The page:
Moll Flanders HTML version

Chapter 10
We had a great deal of close conversation that night, for we neither of us slept much; he
was as penitent for having put all those cheats upon me as if it had been felony, and
that he was going to execution; he offered me again every shilling of the money he had
about him, and said he would go into the army and seek the world for more.
I asked him why he would be so unkind to carry me into Ireland, when I might suppose
he could not have subsisted me there. He took me in his arms. 'My dear,' said he,
'depend upon it, I never designed to go to Ireland at all, much less to have carried you
thither, but came hither to be out of the observation of the people, who had heard what I
pretended to, and withal, that nobody might ask me for money before I was furnished to
supply them.'
'But where, then,' said I, 'were we to have gone next?'
'Why, my dear,' said he, 'I'll confess the whole scheme to you as I had laid it; I purposed
here to ask you something about your estate, as you see I did, and when you, as I
expected you would, had entered into some account with me of the particulars, I would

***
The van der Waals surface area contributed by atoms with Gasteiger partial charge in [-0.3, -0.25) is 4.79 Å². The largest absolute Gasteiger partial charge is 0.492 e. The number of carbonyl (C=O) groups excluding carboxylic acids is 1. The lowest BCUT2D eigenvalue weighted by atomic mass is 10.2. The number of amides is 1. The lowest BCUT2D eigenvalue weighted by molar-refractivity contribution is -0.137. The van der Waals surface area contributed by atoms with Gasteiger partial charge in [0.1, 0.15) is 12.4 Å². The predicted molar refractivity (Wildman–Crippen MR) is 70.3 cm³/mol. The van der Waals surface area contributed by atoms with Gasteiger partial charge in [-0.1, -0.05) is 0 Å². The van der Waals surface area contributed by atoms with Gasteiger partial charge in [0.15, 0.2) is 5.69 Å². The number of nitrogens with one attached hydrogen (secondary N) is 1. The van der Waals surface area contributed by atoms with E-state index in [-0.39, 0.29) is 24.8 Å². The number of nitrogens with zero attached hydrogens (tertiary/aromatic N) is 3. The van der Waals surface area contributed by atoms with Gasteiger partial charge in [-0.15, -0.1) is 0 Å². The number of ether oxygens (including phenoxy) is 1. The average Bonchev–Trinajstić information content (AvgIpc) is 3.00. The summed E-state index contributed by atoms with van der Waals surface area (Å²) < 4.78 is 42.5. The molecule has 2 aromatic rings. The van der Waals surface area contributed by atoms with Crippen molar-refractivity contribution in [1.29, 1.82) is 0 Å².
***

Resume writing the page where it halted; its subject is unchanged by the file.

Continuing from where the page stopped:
have made an excuse to you to have put off our voyage to Ireland for some time, and to
have gone first towards London.
'Then, my dear,' said he, 'I resolved to have confessed all the circumstances of my own
affairs to you, and let you know I had indeed made use of these artifices to obtain your
consent to marry me, but had now nothing to do but ask to your pardon, and to tell you
how abundantly, as I have said above, I would endeavour to make you forget what was
past, by the felicity of the days to come.'
'Truly,' said I to him, 'I find you would soon have conquered me; and it is my affliction
now, that I am not in a condition to let you see how easily I should have been reconciled
to you, and have passed by all the tricks you had put upon me, in recompense of so
much good-humour. But, my dear,' said I, 'what can we do now? We are both undone,
and what better are we for our being reconciled together, seeing we have nothing to live
We proposed a great many things, but nothing could offer where there was nothing to
begin with. He begged me at last to talk no more of it, for, he said, I would break his
heart; so we talked of other things a little, till at last he took a husband's leave of me,
and so we went to sleep.
He rose before me in the morning; and indeed, having lain awake almost all night, I was
very sleepy, and lay till near eleven o'clock. In this time he took his horses and three
servants, and all his linen and baggage, and away he went, leaving a short but moving
letter for me on the table, as follows:--